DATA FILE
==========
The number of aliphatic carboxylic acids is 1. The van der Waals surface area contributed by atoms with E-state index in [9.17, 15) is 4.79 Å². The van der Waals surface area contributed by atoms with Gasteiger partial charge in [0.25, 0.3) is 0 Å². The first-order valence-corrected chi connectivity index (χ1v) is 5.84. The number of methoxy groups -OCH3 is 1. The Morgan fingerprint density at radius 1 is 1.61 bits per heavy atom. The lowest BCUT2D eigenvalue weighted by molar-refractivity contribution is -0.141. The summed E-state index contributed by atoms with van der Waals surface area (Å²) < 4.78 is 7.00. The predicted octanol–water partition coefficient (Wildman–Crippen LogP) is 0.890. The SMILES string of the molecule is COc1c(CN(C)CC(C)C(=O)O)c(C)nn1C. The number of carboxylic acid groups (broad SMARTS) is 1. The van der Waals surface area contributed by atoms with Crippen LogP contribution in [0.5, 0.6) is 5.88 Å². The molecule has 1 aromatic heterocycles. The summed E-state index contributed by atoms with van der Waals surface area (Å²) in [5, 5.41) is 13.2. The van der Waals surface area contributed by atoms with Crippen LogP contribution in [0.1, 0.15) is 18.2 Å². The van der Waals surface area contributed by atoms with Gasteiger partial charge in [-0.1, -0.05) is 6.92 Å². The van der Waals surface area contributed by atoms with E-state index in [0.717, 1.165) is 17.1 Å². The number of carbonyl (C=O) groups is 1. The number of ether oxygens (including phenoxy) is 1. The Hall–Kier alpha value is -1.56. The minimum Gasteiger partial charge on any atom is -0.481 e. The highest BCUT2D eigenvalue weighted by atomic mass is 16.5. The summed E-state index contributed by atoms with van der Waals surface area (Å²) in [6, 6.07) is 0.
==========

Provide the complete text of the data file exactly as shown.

The number of aliphatic carboxylic acids is 1. The van der Waals surface area contributed by atoms with E-state index in [9.17, 15) is 4.79 Å². The van der Waals surface area contributed by atoms with Gasteiger partial charge in [0.25, 0.3) is 0 Å². The first-order valence-corrected chi connectivity index (χ1v) is 5.84. The number of methoxy groups -OCH3 is 1. The Morgan fingerprint density at radius 1 is 1.61 bits per heavy atom. The lowest BCUT2D eigenvalue weighted by molar-refractivity contribution is -0.141. The summed E-state index contributed by atoms with van der Waals surface area (Å²) < 4.78 is 7.00. The predicted octanol–water partition coefficient (Wildman–Crippen LogP) is 0.890. The SMILES string of the molecule is COc1c(CN(C)CC(C)C(=O)O)c(C)nn1C. The number of carboxylic acid groups (broad SMARTS) is 1. The van der Waals surface area contributed by atoms with Crippen LogP contribution in [0.5, 0.6) is 5.88 Å². The molecule has 1 aromatic heterocycles. The summed E-state index contributed by atoms with van der Waals surface area (Å²) in [5, 5.41) is 13.2. The van der Waals surface area contributed by atoms with Crippen LogP contribution in [0.1, 0.15) is 18.2 Å². The van der Waals surface area contributed by atoms with Gasteiger partial charge in [-0.1, -0.05) is 6.92 Å². The van der Waals surface area contributed by atoms with E-state index in [0.717, 1.165) is 17.1 Å². The number of carbonyl (C=O) groups is 1. The number of ether oxygens (including phenoxy) is 1. The Hall–Kier alpha value is -1.56. The minimum Gasteiger partial charge on any atom is -0.481 e. The highest BCUT2D eigenvalue weighted by atomic mass is 16.5. The summed E-state index contributed by atoms with van der Waals surface area (Å²) in [6, 6.07) is 0.